September 2, 2009
I told a friend recently about Sabbatei Zevi, the apostate messiah who I’ve written about before (in one of my favorite posts). An excerpt:
Understandably, when Sabbetai got to Istanbul, the sultan was pissed. The sultan had him arrested for rebellion and imprisoned in Gallipoli. His followers held faithfully to their hope that this all part of the plan. While he was in prison, Armstrong reports, Sabbetai began signing his letters “I am the Lord your God, Sabbetai Zevi.” No ambiguous “Son of Man” claims here.
But, fatefully, on being brought back to Istanbul for trial, Sabbetai was back in a depressive phase. One has to wonder how history would be different if he had been in a manic, prophetic phase. Forced to choose between death (which might have made him a martyr or a savior) and conversion to Islam, Sabbetai put on the turban and took a second wife as his harem. His followers were crushed.
But while most of them fell away and became disillusioned, a core of the truly dedicated (or delusional) remained:
‘The experience of redemption had been so profound that they could not believe that God had allowed them to be deluded. It is one of the most striking instances of religious experience of salvation taking precedence over mere facts and reason. Faced with the choice of abandoning their newfound hope or accepting an apostate Messiah, a surprising number of Jews of all classes refused to submit to the hard facts of history. Nathan of Gaza devoted the rest of his life to preaching the mystery of Sabbetai: by converting to Islam, he had continued his lifelong battle with the forces of evil. Yet again, he had been impelled to violate the deepest sanctities of his people.’
I find Sabbatei Zevi particularly fascinating because he’s one of only a handful of claimants to the title of messiah who still have followers today (the most notable example being Jesus of Nazareth).
This led me to wonder just how many people have claimed to be the messiah. And, like all great questions that have been asked by humanity, this one has a Wikipedia page to answer it.
This is going to be fun reading!
January 19, 2009
Was Noah unemployed or underemployed when he was asked to build the Ark?
January 16, 2009
Got this gem in my old school email address (which forwards to my GMail). My favorite parts in italics–also note the the misspelling of Ezekiel and Random Capitalization. I knew their was some crazy stuff in Branson, but this tops it all. Enjoy:
Are You Looking To Understand The Times, Be Equipped and Encouraged?
Then You Must Attend The Sixth Annual Branson Worldview Weekend Family Reunion
Click here to order a free, full-color magazine on this event:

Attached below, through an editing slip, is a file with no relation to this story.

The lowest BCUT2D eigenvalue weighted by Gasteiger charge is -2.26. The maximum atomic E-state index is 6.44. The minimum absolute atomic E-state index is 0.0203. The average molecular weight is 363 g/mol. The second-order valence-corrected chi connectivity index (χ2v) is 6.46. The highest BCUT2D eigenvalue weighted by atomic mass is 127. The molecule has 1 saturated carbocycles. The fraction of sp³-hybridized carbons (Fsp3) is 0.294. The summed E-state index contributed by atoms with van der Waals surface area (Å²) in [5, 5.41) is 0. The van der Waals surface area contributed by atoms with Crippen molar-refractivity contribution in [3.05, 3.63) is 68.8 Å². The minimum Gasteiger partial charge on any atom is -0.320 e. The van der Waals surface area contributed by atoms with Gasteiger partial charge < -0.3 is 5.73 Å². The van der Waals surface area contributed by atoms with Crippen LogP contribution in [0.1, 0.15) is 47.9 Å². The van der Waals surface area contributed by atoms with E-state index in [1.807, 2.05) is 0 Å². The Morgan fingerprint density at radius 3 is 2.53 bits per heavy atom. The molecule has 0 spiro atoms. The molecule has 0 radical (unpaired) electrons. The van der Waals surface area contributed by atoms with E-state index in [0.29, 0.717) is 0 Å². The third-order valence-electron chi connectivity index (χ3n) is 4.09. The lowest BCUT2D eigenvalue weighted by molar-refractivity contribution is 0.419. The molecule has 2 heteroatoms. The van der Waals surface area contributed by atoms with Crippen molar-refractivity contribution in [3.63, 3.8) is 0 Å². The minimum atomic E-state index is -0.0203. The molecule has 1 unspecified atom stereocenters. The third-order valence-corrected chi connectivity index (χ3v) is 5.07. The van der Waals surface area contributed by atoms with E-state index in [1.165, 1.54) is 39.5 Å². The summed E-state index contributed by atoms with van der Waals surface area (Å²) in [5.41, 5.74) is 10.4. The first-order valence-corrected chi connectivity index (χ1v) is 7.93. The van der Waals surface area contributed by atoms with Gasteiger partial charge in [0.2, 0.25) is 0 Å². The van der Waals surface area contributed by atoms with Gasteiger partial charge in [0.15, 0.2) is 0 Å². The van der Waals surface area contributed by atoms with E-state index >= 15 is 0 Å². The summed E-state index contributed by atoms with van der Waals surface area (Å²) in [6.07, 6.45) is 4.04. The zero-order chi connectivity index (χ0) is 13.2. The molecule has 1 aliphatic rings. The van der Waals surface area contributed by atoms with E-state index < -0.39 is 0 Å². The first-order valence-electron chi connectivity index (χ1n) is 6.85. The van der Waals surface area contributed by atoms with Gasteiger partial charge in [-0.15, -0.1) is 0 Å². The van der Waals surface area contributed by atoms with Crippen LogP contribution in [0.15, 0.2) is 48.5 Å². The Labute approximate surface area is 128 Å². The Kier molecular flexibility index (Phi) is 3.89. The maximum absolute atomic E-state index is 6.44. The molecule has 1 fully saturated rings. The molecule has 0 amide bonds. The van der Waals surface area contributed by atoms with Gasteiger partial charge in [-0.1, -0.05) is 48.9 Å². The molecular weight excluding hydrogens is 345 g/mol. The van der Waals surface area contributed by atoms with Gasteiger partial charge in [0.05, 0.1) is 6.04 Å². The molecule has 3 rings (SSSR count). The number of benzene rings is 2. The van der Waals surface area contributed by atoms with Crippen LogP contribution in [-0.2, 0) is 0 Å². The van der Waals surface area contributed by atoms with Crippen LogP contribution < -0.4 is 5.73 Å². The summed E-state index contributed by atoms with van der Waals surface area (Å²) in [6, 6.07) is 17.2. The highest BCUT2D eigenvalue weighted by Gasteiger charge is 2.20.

Priority, upfront seating deadline is February 23
Because we are living in troubling and uncertain times, we have assembled a line up of speakers for the specific purpose of assisting our attendees to understand the times in light of the Word of God.
Topics will include:
*Six worldviews that rule the word
*Eight specific ways to think more Biblically on the major issues of our day
*Understanding why the Middle East is the epicenter and how it will impact each of us
*What does the Bible say about events now unfolding and yet to unfold in Iran, China, Russia, Syria and Iraq?
*What will be America’s role in the last days if any?
*Fifty Biblical Reasons Why Jesus Christ Could Return Soon
*How Does God Judge a Nation and How Are Christian to Respond?
*Understanding America’s Financial Crisis Through History and the Lens of a Biblical Worldview
*Understanding the relevancy of Ezeikel 38 and 39
*What does the future hold for the U.S., Israel and the people of the Muslim world?
*What are the threats we face and how ought followers of Jesus Christ live in light of dramatic and dangerous geopolitical and religious trends?
*Music by pianist, soloist and modern day psalmist, Marty Goetz
January 14, 2009
Sometimes I think I’m happy to have graduated because I spent ten semesters as an undergrad and it’s just nice to have a job and an income, that my college experience wasn’t that atypical. Then I read stuff like this that makes me remember how being there really sucked.
January 9, 2009
David Manes–a peer from my college days–has written a fascinating piece on Christian humanism, exceeded only by the discussion it prompted.
Personally, I think the merger of Christianity and humanism dulls the meaning of one or the other, but would be a lot happier with Christian humanists running around than Christian fundamentalists, so I won’t complain too much. I think growing up a fundamentalist makes it hard to accept more liberal/ less strident expressions of faith as being legitimate forms of Christianity. For a while I went through what I call my “liberal Christian phase” (about 9 months maybe?) where I described myself as a Christian and said that I believed in God. Over time I realized that what I meant by “Christian,” what I thought of Christ, and what I meant by “God” (something akin to Einstein’s God/Universe equivalence) were drastically different from what the people I was conversing with meant.
At this point, I feel that God, as commonly defined by most of the people I know who claim belief in Him, is not a concept that I find very useful/helpful/logical. If everyone meant what Einstein said, then I might describe myself as a deist/theist/whateverist, but we don’t live in that world.
January 6, 2009
Prince of Petworth, a great local blog, has a post up on the mockery/cruelty of a Coming Soon sign… I couldn’t help myself–here’s my mockery of the sign: